Solar Delivery Options for Distributors, Manufacturers and Contractors

Larry Bernstein

November 20, 2021

Larry Bernstein

The United States solar energy market has experienced tremendous growth over the last few years. With many concerned about the environment and looking to reduce their carbon footprint, it’s no surprise that markets project high demand for solar power to continue. Evidence of the increasing use of solar panels is visible by driving through neighborhoods across the country. Delivery of a PV solar system can be a challenge since solar panels are heavy and delicate.

So, how can a PV installer, licensed builder, or licensed electrical contractor be confident that solar equipment will be successfully delivered to their customer? Let’s look at the option distributors, manufacturers, and contractors for solar delivery.

PV Modules, Panels, Railing, Wiring and Hardware

Whether you’re a distributor, manufacturer, or contractor, sending your products - modules, panels, railings, wiring, hardware, etc. – through the supply chain, you want to feel confident that delivery will be handled professionally. Everyone wants to wow their customers, and nothing disappoints or causes more headaches than a damaged product.

Curri specializes in moving construction-related equipment, including solar panels and the accompanying modules, railing, wiring, and hardware. Our professional fleet takes pride in transporting equipment, no matter the size or delicate nature. We handle it with care. Therefore, Curri can help you deliver solar PV equipment from point A to B and enable you to keep your promises and peace of mind.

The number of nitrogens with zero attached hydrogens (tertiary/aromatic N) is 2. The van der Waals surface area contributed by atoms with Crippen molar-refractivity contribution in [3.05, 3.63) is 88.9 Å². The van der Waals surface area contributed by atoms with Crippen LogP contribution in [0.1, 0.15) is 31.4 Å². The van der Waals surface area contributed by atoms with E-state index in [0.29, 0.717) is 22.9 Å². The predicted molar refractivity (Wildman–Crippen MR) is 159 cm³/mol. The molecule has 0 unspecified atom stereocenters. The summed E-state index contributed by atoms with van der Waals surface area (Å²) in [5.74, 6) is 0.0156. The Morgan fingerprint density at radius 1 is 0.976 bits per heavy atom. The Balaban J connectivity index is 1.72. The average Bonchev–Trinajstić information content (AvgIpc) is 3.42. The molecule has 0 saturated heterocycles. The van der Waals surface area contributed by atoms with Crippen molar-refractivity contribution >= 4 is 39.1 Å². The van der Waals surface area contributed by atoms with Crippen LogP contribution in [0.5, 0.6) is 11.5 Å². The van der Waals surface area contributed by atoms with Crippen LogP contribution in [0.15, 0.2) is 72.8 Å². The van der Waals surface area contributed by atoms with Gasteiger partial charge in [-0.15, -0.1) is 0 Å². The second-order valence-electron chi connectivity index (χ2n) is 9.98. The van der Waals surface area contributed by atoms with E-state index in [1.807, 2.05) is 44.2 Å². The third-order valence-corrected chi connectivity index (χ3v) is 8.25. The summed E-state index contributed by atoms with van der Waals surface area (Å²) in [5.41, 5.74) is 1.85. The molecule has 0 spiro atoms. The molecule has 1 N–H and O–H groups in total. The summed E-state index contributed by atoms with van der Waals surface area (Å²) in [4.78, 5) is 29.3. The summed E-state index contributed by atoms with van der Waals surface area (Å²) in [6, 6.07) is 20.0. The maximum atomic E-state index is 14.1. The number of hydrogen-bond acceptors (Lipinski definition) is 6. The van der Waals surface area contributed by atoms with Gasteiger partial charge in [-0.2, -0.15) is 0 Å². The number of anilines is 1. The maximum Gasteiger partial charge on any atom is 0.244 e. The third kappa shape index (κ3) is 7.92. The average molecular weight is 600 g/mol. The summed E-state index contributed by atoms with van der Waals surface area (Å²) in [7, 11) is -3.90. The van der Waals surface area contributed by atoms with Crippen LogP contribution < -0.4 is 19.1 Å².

Transport Options for Every Stage in the Supply Chain

Snags in the supply chain in the United States have been reported in the news. Moving items, such as solar panels through the supply chain, takes the coordination of all those involved in including truckers, drivers, rail, and more. Therefore, if one entity in the supply chain is off, the whole process is impacted, and empty shelves become a reality. This lack of reliability is frustrating for manufacturers, distributors, and everyone else involved in the process, including the end customer.

For those solar installers who are counting on having solar equipment shipped and delivered to them, the lack of reliability is particularly disappointing. If they do not receive the equipment to install, jobs may be delayed and even lost.  

Last Mile: Local Job Site Delivery

Viewed as particularly challenging as it relates to logistics, last-mile delivery is difficult to navigate for stores. Drivers are handling all types of items, yet one thing they have in common is they are time-sensitive. And in the case of solar panels, delicate. So, transport of these items needs to be done carefully.

If you are a contractor at a local job site waiting for solar systems from a distributor, your only concern is getting the product on time. The challenges involved in delivery are for someone else.

Middle Mile: Regional Couriers